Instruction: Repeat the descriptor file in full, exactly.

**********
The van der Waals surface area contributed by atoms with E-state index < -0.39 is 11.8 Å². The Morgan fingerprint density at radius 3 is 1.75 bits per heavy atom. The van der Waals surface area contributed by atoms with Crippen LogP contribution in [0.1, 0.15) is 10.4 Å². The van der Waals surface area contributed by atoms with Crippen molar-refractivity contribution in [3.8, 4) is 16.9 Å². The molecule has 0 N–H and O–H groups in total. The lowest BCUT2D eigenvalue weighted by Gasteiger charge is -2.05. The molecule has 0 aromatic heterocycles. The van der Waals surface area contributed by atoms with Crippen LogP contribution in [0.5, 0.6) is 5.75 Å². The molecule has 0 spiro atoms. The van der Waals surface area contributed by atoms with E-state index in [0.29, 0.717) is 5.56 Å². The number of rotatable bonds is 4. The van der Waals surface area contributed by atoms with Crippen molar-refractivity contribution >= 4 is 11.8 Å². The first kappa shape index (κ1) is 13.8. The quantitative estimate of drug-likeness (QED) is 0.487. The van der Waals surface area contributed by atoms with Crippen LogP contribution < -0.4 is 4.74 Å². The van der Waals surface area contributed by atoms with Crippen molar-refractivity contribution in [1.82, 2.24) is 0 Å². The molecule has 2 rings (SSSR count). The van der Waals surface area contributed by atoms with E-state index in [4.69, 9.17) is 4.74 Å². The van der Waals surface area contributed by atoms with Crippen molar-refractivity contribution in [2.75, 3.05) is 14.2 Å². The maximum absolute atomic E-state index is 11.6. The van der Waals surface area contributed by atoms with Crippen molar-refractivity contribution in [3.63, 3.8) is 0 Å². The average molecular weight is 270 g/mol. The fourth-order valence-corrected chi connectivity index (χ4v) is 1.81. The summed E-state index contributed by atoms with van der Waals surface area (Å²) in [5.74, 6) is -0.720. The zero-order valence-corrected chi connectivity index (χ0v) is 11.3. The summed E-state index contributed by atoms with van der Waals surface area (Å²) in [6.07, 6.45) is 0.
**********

The van der Waals surface area contributed by atoms with E-state index < -0.39 is 11.8 Å². The Morgan fingerprint density at radius 3 is 1.75 bits per heavy atom. The van der Waals surface area contributed by atoms with Crippen LogP contribution in [0.1, 0.15) is 10.4 Å². The van der Waals surface area contributed by atoms with Crippen molar-refractivity contribution in [3.8, 4) is 16.9 Å². The molecule has 0 N–H and O–H groups in total. The lowest BCUT2D eigenvalue weighted by Gasteiger charge is -2.05. The molecule has 0 aromatic heterocycles. The van der Waals surface area contributed by atoms with Crippen LogP contribution in [0.5, 0.6) is 5.75 Å². The molecule has 0 spiro atoms. The van der Waals surface area contributed by atoms with E-state index in [0.29, 0.717) is 5.56 Å². The number of rotatable bonds is 4. The van der Waals surface area contributed by atoms with Crippen molar-refractivity contribution >= 4 is 11.8 Å². The first kappa shape index (κ1) is 13.8. The quantitative estimate of drug-likeness (QED) is 0.487. The van der Waals surface area contributed by atoms with Crippen LogP contribution < -0.4 is 4.74 Å². The van der Waals surface area contributed by atoms with Crippen molar-refractivity contribution in [1.82, 2.24) is 0 Å². The molecule has 2 rings (SSSR count). The van der Waals surface area contributed by atoms with E-state index in [4.69, 9.17) is 4.74 Å². The van der Waals surface area contributed by atoms with Crippen molar-refractivity contribution in [2.75, 3.05) is 14.2 Å². The maximum absolute atomic E-state index is 11.6. The van der Waals surface area contributed by atoms with Crippen molar-refractivity contribution in [3.63, 3.8) is 0 Å². The average molecular weight is 270 g/mol. The fourth-order valence-corrected chi connectivity index (χ4v) is 1.81. The summed E-state index contributed by atoms with van der Waals surface area (Å²) in [5.74, 6) is -0.720. The zero-order valence-corrected chi connectivity index (χ0v) is 11.3. The summed E-state index contributed by atoms with van der Waals surface area (Å²) in [6.07, 6.45) is 0.